The art of forensic medicine from a veteran medical examiner.
In her riveting and frank chronicle, forensic pathologist Huser dispels many common misperceptions portrayed in contemporary entertainment media about the field of death investigation. With descriptive grace, the author affably escorts readers along through her formative years as a pathology resident at the Methodist Medical Center of Illinois in Peoria performing autopsies and determining the manners of death in a mélange of cases. Huser introduces a brilliant array of medical authorities and others whose stories energize the narrative and offer personal anecdotes of occurrences in the field that became learning experiences for the author as she advanced through her years as a pathologist. She also reviews cases that proved discouraging, suspicious, and perplexing and explores the frustrating “feeling of helplessness and failure and the sting of the surgeon’s scorn.” Descriptions of corpses in various states of disease and decay are graphic but accurate representatives of a coroner’s work. Some details will surprise readers: a majority of pathologists don’t like to do autopsies, and some even believe them to be “largely a waste of time.” Other chapters address the heartbreak of sudden infant death syndrome and child abuse, drug dependency, probing for bullets in body cavities, as well as the author’s relationship with her heart-disease–addled father and her fascination with forensic toxicology. Because Huser never skimps on the grisly details of subjects like suicides or a particularly horrifying, meticulously portrayed rape case, her medical memoir is not for the squeamish. For those with stronger constitutions, the collective educational benefits of the book are immense, and Huser’s in-depth, personal guide through forensic medicine will surely engross eager clinical students as well as death-investigation fans.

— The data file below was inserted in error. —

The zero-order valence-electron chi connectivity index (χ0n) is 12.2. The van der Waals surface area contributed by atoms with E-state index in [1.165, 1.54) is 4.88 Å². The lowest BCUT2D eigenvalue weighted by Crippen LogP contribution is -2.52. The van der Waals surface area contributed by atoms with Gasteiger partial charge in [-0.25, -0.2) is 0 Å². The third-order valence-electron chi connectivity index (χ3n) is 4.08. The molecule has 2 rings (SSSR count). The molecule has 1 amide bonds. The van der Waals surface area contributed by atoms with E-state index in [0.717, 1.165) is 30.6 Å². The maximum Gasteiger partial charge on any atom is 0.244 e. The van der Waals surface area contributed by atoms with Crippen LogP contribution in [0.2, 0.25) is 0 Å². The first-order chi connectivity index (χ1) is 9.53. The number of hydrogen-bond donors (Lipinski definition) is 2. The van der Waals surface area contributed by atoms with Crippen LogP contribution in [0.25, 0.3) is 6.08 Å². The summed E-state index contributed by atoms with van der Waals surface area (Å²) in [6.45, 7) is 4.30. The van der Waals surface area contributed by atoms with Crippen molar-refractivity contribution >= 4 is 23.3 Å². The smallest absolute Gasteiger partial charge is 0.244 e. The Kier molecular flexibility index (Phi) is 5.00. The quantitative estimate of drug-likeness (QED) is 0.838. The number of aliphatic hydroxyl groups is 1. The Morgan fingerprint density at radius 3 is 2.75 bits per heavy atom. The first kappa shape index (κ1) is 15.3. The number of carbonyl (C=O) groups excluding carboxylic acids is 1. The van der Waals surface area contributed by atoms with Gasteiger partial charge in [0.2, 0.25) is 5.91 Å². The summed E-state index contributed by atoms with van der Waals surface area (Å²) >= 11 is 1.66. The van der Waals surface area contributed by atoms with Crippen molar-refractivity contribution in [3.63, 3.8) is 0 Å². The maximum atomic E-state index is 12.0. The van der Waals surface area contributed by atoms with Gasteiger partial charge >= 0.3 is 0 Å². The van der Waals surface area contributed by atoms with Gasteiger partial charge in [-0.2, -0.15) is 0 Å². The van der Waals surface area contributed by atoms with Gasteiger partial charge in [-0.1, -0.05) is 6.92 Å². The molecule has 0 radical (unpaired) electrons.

An addictively written, thorough coroner’s chronicle.